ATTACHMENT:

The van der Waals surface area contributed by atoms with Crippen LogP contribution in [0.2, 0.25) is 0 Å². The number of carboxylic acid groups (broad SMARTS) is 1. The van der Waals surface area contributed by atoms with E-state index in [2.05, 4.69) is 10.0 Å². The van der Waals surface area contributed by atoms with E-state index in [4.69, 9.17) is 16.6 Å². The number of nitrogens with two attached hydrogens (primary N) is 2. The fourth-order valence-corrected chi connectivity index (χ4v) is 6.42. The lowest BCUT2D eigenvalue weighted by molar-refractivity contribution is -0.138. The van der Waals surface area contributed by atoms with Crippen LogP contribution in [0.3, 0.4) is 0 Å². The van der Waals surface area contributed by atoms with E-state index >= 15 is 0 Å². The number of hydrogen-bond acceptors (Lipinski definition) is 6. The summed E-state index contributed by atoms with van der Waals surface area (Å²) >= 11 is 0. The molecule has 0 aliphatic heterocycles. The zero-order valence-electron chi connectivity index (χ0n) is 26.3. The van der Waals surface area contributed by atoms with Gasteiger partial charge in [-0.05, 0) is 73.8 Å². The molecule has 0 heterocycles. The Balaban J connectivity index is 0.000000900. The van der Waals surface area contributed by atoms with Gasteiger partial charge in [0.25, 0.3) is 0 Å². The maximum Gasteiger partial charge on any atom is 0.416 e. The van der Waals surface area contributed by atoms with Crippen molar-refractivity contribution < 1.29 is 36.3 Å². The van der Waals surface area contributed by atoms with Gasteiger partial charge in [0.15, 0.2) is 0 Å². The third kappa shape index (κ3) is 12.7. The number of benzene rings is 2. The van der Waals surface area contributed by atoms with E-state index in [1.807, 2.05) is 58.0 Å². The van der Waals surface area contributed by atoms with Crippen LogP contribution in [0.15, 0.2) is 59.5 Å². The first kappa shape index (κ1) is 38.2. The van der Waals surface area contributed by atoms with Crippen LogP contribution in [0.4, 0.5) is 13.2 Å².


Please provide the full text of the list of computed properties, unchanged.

The van der Waals surface area contributed by atoms with Crippen LogP contribution in [0.2, 0.25) is 0 Å². The number of carboxylic acid groups (broad SMARTS) is 1. The van der Waals surface area contributed by atoms with E-state index in [2.05, 4.69) is 10.0 Å². The van der Waals surface area contributed by atoms with E-state index in [4.69, 9.17) is 16.6 Å². The number of nitrogens with two attached hydrogens (primary N) is 2. The fourth-order valence-corrected chi connectivity index (χ4v) is 6.42. The lowest BCUT2D eigenvalue weighted by molar-refractivity contribution is -0.138. The van der Waals surface area contributed by atoms with Crippen LogP contribution in [0.3, 0.4) is 0 Å². The van der Waals surface area contributed by atoms with E-state index >= 15 is 0 Å². The number of hydrogen-bond acceptors (Lipinski definition) is 6. The summed E-state index contributed by atoms with van der Waals surface area (Å²) >= 11 is 0. The molecule has 0 aliphatic heterocycles. The zero-order valence-electron chi connectivity index (χ0n) is 26.3. The van der Waals surface area contributed by atoms with Gasteiger partial charge in [-0.05, 0) is 73.8 Å². The molecule has 0 heterocycles. The Balaban J connectivity index is 0.000000900. The van der Waals surface area contributed by atoms with Gasteiger partial charge in [0.25, 0.3) is 0 Å². The maximum Gasteiger partial charge on any atom is 0.416 e. The van der Waals surface area contributed by atoms with Crippen molar-refractivity contribution < 1.29 is 36.3 Å². The van der Waals surface area contributed by atoms with Gasteiger partial charge in [0.15, 0.2) is 0 Å². The third kappa shape index (κ3) is 12.7. The number of benzene rings is 2. The van der Waals surface area contributed by atoms with E-state index in [1.807, 2.05) is 58.0 Å². The van der Waals surface area contributed by atoms with Crippen LogP contribution in [0.15, 0.2) is 59.5 Å². The first kappa shape index (κ1) is 38.2. The van der Waals surface area contributed by atoms with Crippen LogP contribution in [0.4, 0.5) is 13.2 Å².